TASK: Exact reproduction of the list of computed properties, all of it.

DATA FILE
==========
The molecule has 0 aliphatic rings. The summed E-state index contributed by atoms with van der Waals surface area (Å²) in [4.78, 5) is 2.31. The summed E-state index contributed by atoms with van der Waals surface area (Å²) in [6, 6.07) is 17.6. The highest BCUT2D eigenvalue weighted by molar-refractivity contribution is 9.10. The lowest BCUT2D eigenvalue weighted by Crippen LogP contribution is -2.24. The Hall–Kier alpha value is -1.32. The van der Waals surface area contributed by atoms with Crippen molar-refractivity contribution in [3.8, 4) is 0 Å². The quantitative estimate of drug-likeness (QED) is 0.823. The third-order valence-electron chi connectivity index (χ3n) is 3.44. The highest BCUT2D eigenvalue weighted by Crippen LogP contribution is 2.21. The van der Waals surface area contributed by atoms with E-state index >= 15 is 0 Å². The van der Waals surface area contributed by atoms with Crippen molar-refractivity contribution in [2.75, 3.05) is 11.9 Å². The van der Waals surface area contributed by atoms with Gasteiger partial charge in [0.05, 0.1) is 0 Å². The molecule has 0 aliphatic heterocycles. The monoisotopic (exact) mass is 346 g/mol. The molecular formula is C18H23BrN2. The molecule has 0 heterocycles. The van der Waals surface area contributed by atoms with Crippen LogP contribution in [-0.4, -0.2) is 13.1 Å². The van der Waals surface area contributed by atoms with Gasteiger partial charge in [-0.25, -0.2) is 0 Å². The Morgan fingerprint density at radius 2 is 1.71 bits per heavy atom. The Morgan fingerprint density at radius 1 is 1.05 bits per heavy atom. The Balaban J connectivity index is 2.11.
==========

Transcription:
The molecule has 0 aliphatic rings. The summed E-state index contributed by atoms with van der Waals surface area (Å²) in [4.78, 5) is 2.31. The summed E-state index contributed by atoms with van der Waals surface area (Å²) in [6, 6.07) is 17.6. The highest BCUT2D eigenvalue weighted by molar-refractivity contribution is 9.10. The lowest BCUT2D eigenvalue weighted by Crippen LogP contribution is -2.24. The Hall–Kier alpha value is -1.32. The van der Waals surface area contributed by atoms with Crippen molar-refractivity contribution in [3.8, 4) is 0 Å². The quantitative estimate of drug-likeness (QED) is 0.823. The third-order valence-electron chi connectivity index (χ3n) is 3.44. The highest BCUT2D eigenvalue weighted by Crippen LogP contribution is 2.21. The van der Waals surface area contributed by atoms with E-state index >= 15 is 0 Å². The van der Waals surface area contributed by atoms with Crippen molar-refractivity contribution in [2.75, 3.05) is 11.9 Å². The van der Waals surface area contributed by atoms with Gasteiger partial charge in [0.05, 0.1) is 0 Å². The molecule has 0 aliphatic heterocycles. The monoisotopic (exact) mass is 346 g/mol. The molecular formula is C18H23BrN2. The molecule has 0 heterocycles. The van der Waals surface area contributed by atoms with Crippen LogP contribution in [-0.4, -0.2) is 13.1 Å². The van der Waals surface area contributed by atoms with Gasteiger partial charge in [-0.25, -0.2) is 0 Å². The Morgan fingerprint density at radius 2 is 1.71 bits per heavy atom. The Morgan fingerprint density at radius 1 is 1.05 bits per heavy atom. The Balaban J connectivity index is 2.11.